To life by his wit his insights into history and his yearning to understand the big uestions A stunning mosaic of human experience Enon affirms Paul Harding as one of the most gifted and profound writers of his generatio. Elegant Devastation Most men in my family make widows of their wives and orphans of their children I am the exception My only child Kate was struck and killed by a car while riding her bicycle home from the beach one afternoon in September a year ago She was thirteen My wife Susan and I separated soon afterward An elegant and devastating opening As prelude to the account of a man almost throwing away his life out of grief for his dead daughter it is magnificent But I have two problems with the book that follows The devastation is sordid and unbearable And the incongruous elegance with which it is described only makes matters worseAs you would expect from his Pulitzer Prizewinning debut novel Tinkers Paul Harding writes beautifully here too He writes exuisitely poetically with conscious craft But is that necessarily a good thing The description of the day his daughter died reads like the kind of prose poem a high school teacher would praise but a good editor would surely excise In a dozen lines we get milkweed and goldenrod silver and purple rain clouds dragonflies lifting off the meadow bumblebees at work on the fading wildflowers and chickadees weaving around one another in the air Is this some reverse pathetic fallacy to set off tragedy with futile ironyThere is a piece of uite effective irony though a few pages later when Charlie Crosby the father watches himself watching his wife pack as though their house were a stage set As the audience watches the husband the actor playing the husband the actor playing the husband struggling to figure out what to say as if he strains to author his own lines as if he is struggling to compose his own words Although Harding seems too articulate in his description of a man struggling for words the paragraph goes on for a full page I do recognize this shock induced detachment The recognition propelled me willingly into the rest of the book hoping he would do to justify the contrast between diction and anguishBut he never really did And alas my willingness didn t last As Charlie turns into a recluse failing to wash or change his clothes becoming addicted to alcohol and drugs it got harder and harder to sympathize with him He remembers Kate in a series of exuisite essays about things they had done together about the history of his family and of the town dreams fantasies and nightmares Each is beautifully written but few are believable as the expression of Charlie s state of mind at the time Of course they were all written a year later as the opening paragraph suggests But they don t sound as though they had been written by Charlie a college dropout who earns money mowing lawns and painting houses not even a Charlie cleaned up and sober This is not the half crazed grief of a bereaved father but some overpraised author manufacturing that grief as a framework for his own all too precious writing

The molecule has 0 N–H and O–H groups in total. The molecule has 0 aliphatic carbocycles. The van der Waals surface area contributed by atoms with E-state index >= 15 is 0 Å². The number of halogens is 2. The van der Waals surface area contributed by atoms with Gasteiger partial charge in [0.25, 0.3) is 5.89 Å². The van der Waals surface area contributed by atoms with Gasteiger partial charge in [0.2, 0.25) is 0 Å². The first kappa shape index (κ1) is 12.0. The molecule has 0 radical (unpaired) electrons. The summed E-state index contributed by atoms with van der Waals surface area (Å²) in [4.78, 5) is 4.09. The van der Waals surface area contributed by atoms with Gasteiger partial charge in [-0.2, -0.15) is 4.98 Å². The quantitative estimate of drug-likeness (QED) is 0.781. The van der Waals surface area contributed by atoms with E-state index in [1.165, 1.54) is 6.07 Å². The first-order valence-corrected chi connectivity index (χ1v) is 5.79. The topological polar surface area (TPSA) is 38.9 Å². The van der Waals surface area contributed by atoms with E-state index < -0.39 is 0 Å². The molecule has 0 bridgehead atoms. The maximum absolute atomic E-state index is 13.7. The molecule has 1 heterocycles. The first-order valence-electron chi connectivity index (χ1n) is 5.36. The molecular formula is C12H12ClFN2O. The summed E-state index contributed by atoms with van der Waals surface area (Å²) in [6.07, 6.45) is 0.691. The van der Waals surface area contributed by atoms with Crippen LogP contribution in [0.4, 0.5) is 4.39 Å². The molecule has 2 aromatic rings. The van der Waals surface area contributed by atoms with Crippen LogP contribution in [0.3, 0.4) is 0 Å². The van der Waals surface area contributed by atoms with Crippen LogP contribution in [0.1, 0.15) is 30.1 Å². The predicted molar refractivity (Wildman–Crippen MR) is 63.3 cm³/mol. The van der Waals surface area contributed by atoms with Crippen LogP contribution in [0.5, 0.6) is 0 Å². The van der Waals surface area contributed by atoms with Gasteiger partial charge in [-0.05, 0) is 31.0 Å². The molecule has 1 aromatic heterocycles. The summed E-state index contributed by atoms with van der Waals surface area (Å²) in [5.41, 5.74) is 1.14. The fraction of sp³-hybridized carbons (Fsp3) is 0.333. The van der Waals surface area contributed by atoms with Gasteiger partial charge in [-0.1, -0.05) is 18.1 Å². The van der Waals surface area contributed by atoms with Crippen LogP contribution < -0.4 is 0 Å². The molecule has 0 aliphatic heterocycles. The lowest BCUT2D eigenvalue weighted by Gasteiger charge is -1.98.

READ & DOWNLOAD Enon By Paul Harding